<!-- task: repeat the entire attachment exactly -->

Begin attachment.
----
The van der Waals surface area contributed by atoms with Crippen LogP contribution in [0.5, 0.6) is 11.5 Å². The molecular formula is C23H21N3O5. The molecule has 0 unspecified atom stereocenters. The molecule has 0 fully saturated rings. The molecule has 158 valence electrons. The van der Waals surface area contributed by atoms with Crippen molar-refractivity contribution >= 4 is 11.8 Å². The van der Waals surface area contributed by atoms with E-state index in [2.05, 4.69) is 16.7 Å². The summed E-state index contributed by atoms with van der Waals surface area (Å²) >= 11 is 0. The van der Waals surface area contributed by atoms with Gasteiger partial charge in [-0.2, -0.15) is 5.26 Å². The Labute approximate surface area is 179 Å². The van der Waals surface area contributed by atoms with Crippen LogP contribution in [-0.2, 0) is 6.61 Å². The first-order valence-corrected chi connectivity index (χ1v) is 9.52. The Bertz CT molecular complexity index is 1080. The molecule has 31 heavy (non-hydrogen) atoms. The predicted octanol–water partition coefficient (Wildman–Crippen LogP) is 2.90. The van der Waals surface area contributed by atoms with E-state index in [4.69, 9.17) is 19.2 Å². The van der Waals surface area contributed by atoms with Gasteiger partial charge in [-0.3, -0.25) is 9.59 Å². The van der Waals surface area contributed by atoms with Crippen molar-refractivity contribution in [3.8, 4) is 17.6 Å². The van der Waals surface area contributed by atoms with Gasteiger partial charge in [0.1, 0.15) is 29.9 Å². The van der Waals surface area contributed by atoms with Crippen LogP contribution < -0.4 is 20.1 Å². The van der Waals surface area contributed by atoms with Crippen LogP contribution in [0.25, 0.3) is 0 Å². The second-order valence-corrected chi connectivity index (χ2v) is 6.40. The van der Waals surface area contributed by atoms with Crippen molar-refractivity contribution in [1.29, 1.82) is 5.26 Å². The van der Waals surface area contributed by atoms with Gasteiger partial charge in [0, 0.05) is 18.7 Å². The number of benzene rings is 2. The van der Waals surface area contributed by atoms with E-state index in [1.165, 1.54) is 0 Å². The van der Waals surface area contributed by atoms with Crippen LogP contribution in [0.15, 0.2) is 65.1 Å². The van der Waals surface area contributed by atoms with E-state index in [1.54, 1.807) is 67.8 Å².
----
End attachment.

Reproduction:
The van der Waals surface area contributed by atoms with Crippen LogP contribution in [0.5, 0.6) is 11.5 Å². The molecular formula is C23H21N3O5. The molecule has 0 unspecified atom stereocenters. The molecule has 0 fully saturated rings. The molecule has 158 valence electrons. The van der Waals surface area contributed by atoms with Crippen molar-refractivity contribution >= 4 is 11.8 Å². The van der Waals surface area contributed by atoms with E-state index in [2.05, 4.69) is 16.7 Å². The summed E-state index contributed by atoms with van der Waals surface area (Å²) >= 11 is 0. The van der Waals surface area contributed by atoms with Gasteiger partial charge in [-0.2, -0.15) is 5.26 Å². The Labute approximate surface area is 179 Å². The van der Waals surface area contributed by atoms with Crippen LogP contribution in [-0.2, 0) is 6.61 Å². The first-order valence-corrected chi connectivity index (χ1v) is 9.52. The Bertz CT molecular complexity index is 1080. The molecule has 31 heavy (non-hydrogen) atoms. The predicted octanol–water partition coefficient (Wildman–Crippen LogP) is 2.90. The van der Waals surface area contributed by atoms with E-state index in [4.69, 9.17) is 19.2 Å². The van der Waals surface area contributed by atoms with Gasteiger partial charge in [-0.3, -0.25) is 9.59 Å². The van der Waals surface area contributed by atoms with Crippen molar-refractivity contribution in [3.8, 4) is 17.6 Å². The van der Waals surface area contributed by atoms with Gasteiger partial charge in [0.1, 0.15) is 29.9 Å². The van der Waals surface area contributed by atoms with Crippen LogP contribution < -0.4 is 20.1 Å². The van der Waals surface area contributed by atoms with Crippen LogP contribution in [0.25, 0.3) is 0 Å². The second-order valence-corrected chi connectivity index (χ2v) is 6.40. The van der Waals surface area contributed by atoms with Crippen molar-refractivity contribution in [1.29, 1.82) is 5.26 Å². The van der Waals surface area contributed by atoms with Gasteiger partial charge in [0, 0.05) is 18.7 Å². The number of benzene rings is 2. The van der Waals surface area contributed by atoms with E-state index in [1.165, 1.54) is 0 Å². The van der Waals surface area contributed by atoms with Crippen LogP contribution in [0.15, 0.2) is 65.1 Å². The van der Waals surface area contributed by atoms with E-state index in [1.54, 1.807) is 67.8 Å².